‘Lights and sirens the whole way’: Border Patrol agents remember Aug. 3

El Paso Strong

EL PASO, Texas (KTSM) — Monday marks one year since 23 people were killed in a racist and xenophobic attack, and it took a multi-agency law enforcement response to help secure the safety of the community on one of its darkest days. 

Among those first-responders, dozens of Border Patrol agents, some of whom spoke candidly with KTSM 9 News in rare interviews looking back on last year’s mass shooting and are looking ahead to how to continue to cope with the trauma. 

“To think about that day is very scary,” said Joseph Kuti, a Border Patrol Search Trauma and Rescue operator. “I haven’t responded to many incidents with active shooters — we do some training on it — but you always expect the worst and hope for the best.” 

The agents — like the rest of the community — learned quickly that the worst, the unspeakable, had happened. 

Nathan Davis, a supervisory Border Patrol agent, tells KTSM 9 News that he initially hoped the shooting wasn’t that serious because of the number of ambulances he saw leaving the Cielo Vista area by the time he arrived on site. 

But that hope was quickly shattered.

“We saw the bodies there laying on the ground,” Davis remembers.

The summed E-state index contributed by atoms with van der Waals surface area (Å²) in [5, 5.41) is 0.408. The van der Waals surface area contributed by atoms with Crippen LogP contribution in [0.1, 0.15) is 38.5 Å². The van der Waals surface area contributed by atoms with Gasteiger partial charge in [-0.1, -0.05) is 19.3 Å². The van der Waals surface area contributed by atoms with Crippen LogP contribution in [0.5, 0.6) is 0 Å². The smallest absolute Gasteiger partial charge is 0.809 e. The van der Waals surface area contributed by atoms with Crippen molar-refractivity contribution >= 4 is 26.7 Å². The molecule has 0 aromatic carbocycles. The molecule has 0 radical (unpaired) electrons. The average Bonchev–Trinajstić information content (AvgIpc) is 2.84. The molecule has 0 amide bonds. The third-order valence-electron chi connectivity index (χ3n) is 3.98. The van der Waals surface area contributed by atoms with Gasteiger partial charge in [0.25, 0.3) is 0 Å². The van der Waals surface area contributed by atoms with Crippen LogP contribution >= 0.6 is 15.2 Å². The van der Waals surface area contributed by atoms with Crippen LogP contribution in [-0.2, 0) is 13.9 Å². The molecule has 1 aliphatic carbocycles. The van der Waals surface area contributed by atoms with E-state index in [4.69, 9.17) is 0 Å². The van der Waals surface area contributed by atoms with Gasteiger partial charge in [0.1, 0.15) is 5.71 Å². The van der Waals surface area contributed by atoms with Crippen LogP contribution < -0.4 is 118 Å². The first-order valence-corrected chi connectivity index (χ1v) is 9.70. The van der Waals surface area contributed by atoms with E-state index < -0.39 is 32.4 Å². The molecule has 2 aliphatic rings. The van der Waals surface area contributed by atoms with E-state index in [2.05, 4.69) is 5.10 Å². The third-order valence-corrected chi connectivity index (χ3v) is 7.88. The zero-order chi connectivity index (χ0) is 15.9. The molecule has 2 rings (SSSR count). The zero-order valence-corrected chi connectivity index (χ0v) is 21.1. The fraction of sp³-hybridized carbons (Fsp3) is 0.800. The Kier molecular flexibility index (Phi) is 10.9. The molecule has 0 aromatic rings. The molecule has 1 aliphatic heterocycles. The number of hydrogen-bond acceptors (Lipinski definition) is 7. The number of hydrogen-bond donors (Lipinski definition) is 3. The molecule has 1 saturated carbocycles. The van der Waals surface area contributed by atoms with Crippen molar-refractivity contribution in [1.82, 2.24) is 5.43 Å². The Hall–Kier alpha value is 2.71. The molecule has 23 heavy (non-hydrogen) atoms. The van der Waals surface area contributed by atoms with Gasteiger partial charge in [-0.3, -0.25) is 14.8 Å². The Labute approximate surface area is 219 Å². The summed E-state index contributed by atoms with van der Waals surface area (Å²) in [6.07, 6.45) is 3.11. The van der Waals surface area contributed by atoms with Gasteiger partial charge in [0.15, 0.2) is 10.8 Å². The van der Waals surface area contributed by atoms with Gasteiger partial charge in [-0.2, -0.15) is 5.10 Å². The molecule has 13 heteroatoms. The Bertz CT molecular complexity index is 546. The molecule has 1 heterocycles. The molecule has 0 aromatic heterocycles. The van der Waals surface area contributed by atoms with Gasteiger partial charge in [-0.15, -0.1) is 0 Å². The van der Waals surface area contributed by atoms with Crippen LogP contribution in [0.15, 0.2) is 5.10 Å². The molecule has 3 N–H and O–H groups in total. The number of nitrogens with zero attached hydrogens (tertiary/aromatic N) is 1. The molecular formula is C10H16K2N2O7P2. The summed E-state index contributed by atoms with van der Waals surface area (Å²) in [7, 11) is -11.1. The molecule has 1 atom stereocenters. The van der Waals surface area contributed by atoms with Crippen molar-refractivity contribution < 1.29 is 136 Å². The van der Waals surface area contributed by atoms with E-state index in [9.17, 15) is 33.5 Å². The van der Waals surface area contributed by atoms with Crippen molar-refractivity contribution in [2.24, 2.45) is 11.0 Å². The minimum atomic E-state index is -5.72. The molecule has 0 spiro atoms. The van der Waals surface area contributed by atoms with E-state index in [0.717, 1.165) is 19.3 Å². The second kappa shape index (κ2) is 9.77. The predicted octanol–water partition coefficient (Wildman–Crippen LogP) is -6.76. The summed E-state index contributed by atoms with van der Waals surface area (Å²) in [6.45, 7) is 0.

The ambulances he saw leaving the scene were filled with victims who needed immediate attention. 

“At that moment I realized it was far worse than I thought it was going to be,” Davis said.

It wouldn’t take long for law enforcement to use items like shopping carts to help move the many victims to triage areas. 

There were so many. 

And then first responders were tasked with triaging and transporting the injured as others pursued the shooter.

“Lights and sirens the whole way,” Davis said.

Shopping at the Cielo Vista Walmart was once a cultural activity enjoyed by families on both sides of the border. It wasn’t uncommon to spend a day at the Walmart and neighboring Sam’s Club and mall to stock-up on necessities: Groceries, school supplies, and outfits for the first day of school. 

Since last August, these activities have lost any sense of being an exercise in community conviviality in favor of security and social distancing. 

“You’re on edge — anytime,” Kuti tells KTSM 9 News. “I’m pretty sure everybody is going through the experience of going to Walmart after that — and looking around — just looking around to see everybody, and how they’re reacting…if it was going to happen again.”

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